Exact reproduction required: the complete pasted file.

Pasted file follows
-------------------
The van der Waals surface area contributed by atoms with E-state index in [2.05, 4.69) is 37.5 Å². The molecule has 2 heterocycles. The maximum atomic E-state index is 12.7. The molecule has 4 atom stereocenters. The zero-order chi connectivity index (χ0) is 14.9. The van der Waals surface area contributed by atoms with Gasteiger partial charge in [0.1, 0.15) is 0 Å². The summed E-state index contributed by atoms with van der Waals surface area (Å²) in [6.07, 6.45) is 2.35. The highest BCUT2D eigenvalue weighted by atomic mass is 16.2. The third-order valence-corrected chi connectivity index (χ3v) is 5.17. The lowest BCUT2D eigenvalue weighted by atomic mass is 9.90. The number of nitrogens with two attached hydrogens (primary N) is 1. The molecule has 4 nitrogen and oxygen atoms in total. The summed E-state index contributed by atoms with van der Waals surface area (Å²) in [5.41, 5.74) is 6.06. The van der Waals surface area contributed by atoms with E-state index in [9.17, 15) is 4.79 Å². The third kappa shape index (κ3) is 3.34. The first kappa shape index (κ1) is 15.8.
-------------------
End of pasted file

The van der Waals surface area contributed by atoms with E-state index in [2.05, 4.69) is 37.5 Å². The molecule has 2 heterocycles. The maximum atomic E-state index is 12.7. The molecule has 4 atom stereocenters. The zero-order chi connectivity index (χ0) is 14.9. The van der Waals surface area contributed by atoms with Gasteiger partial charge in [0.1, 0.15) is 0 Å². The summed E-state index contributed by atoms with van der Waals surface area (Å²) in [6.07, 6.45) is 2.35. The highest BCUT2D eigenvalue weighted by atomic mass is 16.2. The third-order valence-corrected chi connectivity index (χ3v) is 5.17. The lowest BCUT2D eigenvalue weighted by atomic mass is 9.90. The number of nitrogens with two attached hydrogens (primary N) is 1. The molecule has 4 nitrogen and oxygen atoms in total. The summed E-state index contributed by atoms with van der Waals surface area (Å²) in [5.41, 5.74) is 6.06. The van der Waals surface area contributed by atoms with E-state index in [9.17, 15) is 4.79 Å². The third kappa shape index (κ3) is 3.34. The first kappa shape index (κ1) is 15.8.